NOTE: This article is a no-spoiler review of Netflix’s movie starring Jennifer Aniston and Adam Sandler in Murder Mystery. It’s now streaming on the Netflix website.
After the film adaptation of an adaptation of another adaptation in 2011 entitled, Just Go With It, Jennifer Aniston and Adam Sandler is back, this time for a mystery-comedy. It follows the story of Nick Plitz played by Adam Sandler, a textbook example of insecure husbands and Audrey played by Jennifer Aniston as a wife who runs a salon where she complains that her husband barely even tries in life.
The married couple goes to a European vacation where their married couple problems were shaken by a billionaire, Charles Cavendish played by Luke Evans who invited them in an exclusive, family-only reunion in a yacht. Soon, the couple finds themselves intertwined in an Agatha Christie-like murder mystery as one of the people aboard dies.
You can say that the movie is a hodgepodge of callbacks and throwbacks. I especially like that Aniston’s character here is a woman who likes to read crime and mystery novels when travelling. Thus, Agatha Christie’s novels and the pivotal scenes in it were referenced many times.
Adding to the mixture is how there’s a similarity of plot devices with Aniston and Sandler’s 2011 film where the duo also went to Hawaii for a trip. But what I like with Murder Mystery is that it actually has very funny scenes that will take you back in the crime comedy movies of early 2000s.
Another redeeming factor of Murder Mystery is its excellent choice of cast that is supposed to be profiled as suspects of murder. The supporting cast were diverse and interesting enough to get you to care about them while also deciphering who the killer was.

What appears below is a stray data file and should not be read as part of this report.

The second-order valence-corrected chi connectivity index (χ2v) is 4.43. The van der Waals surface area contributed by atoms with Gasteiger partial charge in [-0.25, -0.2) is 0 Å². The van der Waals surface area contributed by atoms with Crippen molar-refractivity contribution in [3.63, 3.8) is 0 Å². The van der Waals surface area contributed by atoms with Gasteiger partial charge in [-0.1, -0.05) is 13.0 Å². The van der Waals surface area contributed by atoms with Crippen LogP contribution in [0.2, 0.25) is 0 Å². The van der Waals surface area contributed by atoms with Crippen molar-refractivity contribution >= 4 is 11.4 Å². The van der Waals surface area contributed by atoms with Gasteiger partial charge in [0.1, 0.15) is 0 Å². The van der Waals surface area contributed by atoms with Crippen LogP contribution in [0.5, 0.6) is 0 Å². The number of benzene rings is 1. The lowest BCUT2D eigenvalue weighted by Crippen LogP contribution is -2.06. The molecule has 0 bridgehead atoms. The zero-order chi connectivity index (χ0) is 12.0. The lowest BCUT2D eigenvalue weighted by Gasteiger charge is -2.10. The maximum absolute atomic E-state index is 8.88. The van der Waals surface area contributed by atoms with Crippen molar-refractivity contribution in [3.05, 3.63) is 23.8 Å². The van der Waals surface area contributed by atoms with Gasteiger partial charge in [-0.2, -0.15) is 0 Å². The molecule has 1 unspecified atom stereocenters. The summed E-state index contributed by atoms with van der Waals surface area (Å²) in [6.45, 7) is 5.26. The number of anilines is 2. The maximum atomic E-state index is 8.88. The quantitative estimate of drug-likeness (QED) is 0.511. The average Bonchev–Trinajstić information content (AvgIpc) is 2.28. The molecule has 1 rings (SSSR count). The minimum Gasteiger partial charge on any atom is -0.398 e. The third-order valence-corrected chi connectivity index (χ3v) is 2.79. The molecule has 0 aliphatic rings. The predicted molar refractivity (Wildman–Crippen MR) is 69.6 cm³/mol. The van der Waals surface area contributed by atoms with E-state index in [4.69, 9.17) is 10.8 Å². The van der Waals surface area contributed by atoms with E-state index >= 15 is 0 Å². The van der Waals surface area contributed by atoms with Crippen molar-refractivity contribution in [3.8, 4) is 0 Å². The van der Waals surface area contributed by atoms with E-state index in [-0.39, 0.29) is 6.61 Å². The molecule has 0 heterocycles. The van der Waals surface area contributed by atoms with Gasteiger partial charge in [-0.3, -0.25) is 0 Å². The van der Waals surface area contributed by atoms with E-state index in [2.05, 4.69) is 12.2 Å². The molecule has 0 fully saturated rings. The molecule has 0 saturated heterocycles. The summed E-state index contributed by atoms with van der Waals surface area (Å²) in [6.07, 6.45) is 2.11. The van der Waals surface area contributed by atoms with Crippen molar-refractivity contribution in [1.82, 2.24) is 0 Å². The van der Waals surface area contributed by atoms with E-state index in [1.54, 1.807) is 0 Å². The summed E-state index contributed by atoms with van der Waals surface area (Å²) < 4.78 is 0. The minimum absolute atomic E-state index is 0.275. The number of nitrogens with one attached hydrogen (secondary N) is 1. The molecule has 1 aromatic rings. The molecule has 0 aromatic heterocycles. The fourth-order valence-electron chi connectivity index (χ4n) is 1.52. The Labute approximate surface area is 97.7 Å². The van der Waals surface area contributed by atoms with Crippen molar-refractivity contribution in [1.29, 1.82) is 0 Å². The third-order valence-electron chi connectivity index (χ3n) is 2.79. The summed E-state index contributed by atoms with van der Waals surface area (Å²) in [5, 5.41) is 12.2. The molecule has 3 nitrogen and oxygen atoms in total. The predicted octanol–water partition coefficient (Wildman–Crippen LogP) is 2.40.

It does make sense that Jennifer Aniston’s character is very relatable on a personal level as she hilariously tries to solve a high-profile murder based on how Agatha Christie plots the murder in her novels. But hey, watch the movie and don’t be too quick to judge, yeah? Christie is not really a bad reference if you also want to learn more about character study.
Most importantly, Aniston and Sandler’s moments when they’re not getting themselves too immersed in their couple problems are really the strength of the film. Somehow, watching a husband play tough while also making it obvious he needs and loves her wife is played very well by Sandler. On the other hand, it doesn’t get old to watch Aniston’s comedic timing that she definitely mastered throughout her career.
At the end of the movie, you realized it made you doubt, then it made you laugh a bit then as you approach the cliché climax and solving the conflict, you realized that it’s the perfect movie if you just don’t want to analyze if it’s good or bad.
Rating: 2.89 STARS of 5 STARS
Recommended To: The people who missed crime comedies so much.